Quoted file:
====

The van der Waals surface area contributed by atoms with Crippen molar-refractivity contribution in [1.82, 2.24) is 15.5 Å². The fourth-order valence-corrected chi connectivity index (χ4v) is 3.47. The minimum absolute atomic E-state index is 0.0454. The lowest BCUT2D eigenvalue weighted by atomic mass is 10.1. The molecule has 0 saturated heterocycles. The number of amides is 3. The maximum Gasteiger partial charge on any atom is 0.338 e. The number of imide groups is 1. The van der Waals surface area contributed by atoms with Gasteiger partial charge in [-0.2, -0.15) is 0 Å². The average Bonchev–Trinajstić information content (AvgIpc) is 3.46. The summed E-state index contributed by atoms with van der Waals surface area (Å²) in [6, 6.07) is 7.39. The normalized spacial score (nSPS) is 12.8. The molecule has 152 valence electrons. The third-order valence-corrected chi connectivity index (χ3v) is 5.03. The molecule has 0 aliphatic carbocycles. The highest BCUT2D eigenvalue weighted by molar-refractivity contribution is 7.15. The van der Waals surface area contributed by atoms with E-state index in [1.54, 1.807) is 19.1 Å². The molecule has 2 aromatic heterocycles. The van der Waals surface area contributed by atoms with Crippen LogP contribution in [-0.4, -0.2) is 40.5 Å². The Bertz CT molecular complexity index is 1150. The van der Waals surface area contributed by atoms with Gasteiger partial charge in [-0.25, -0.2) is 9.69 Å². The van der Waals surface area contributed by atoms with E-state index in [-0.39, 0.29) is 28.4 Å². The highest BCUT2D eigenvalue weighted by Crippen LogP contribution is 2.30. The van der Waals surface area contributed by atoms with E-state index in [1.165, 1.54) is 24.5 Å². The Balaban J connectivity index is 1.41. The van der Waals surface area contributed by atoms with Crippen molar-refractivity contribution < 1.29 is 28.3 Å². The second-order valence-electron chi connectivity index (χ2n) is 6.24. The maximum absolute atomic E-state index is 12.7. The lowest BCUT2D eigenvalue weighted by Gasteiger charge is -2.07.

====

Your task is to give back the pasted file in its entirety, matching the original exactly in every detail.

The van der Waals surface area contributed by atoms with Crippen molar-refractivity contribution in [1.82, 2.24) is 15.5 Å². The fourth-order valence-corrected chi connectivity index (χ4v) is 3.47. The minimum absolute atomic E-state index is 0.0454. The lowest BCUT2D eigenvalue weighted by atomic mass is 10.1. The molecule has 0 saturated heterocycles. The number of amides is 3. The maximum Gasteiger partial charge on any atom is 0.338 e. The number of imide groups is 1. The van der Waals surface area contributed by atoms with Gasteiger partial charge in [-0.2, -0.15) is 0 Å². The average Bonchev–Trinajstić information content (AvgIpc) is 3.46. The summed E-state index contributed by atoms with van der Waals surface area (Å²) in [6, 6.07) is 7.39. The normalized spacial score (nSPS) is 12.8. The molecule has 152 valence electrons. The third-order valence-corrected chi connectivity index (χ3v) is 5.03. The molecule has 0 aliphatic carbocycles. The highest BCUT2D eigenvalue weighted by molar-refractivity contribution is 7.15. The van der Waals surface area contributed by atoms with E-state index in [1.54, 1.807) is 19.1 Å². The molecule has 2 aromatic heterocycles. The van der Waals surface area contributed by atoms with Crippen LogP contribution in [-0.4, -0.2) is 40.5 Å². The Bertz CT molecular complexity index is 1150. The van der Waals surface area contributed by atoms with Gasteiger partial charge in [-0.25, -0.2) is 9.69 Å². The van der Waals surface area contributed by atoms with E-state index in [-0.39, 0.29) is 28.4 Å². The highest BCUT2D eigenvalue weighted by Crippen LogP contribution is 2.30. The van der Waals surface area contributed by atoms with E-state index in [1.165, 1.54) is 24.5 Å². The Balaban J connectivity index is 1.41. The van der Waals surface area contributed by atoms with Crippen molar-refractivity contribution < 1.29 is 28.3 Å². The second-order valence-electron chi connectivity index (χ2n) is 6.24. The maximum absolute atomic E-state index is 12.7. The lowest BCUT2D eigenvalue weighted by Gasteiger charge is -2.07.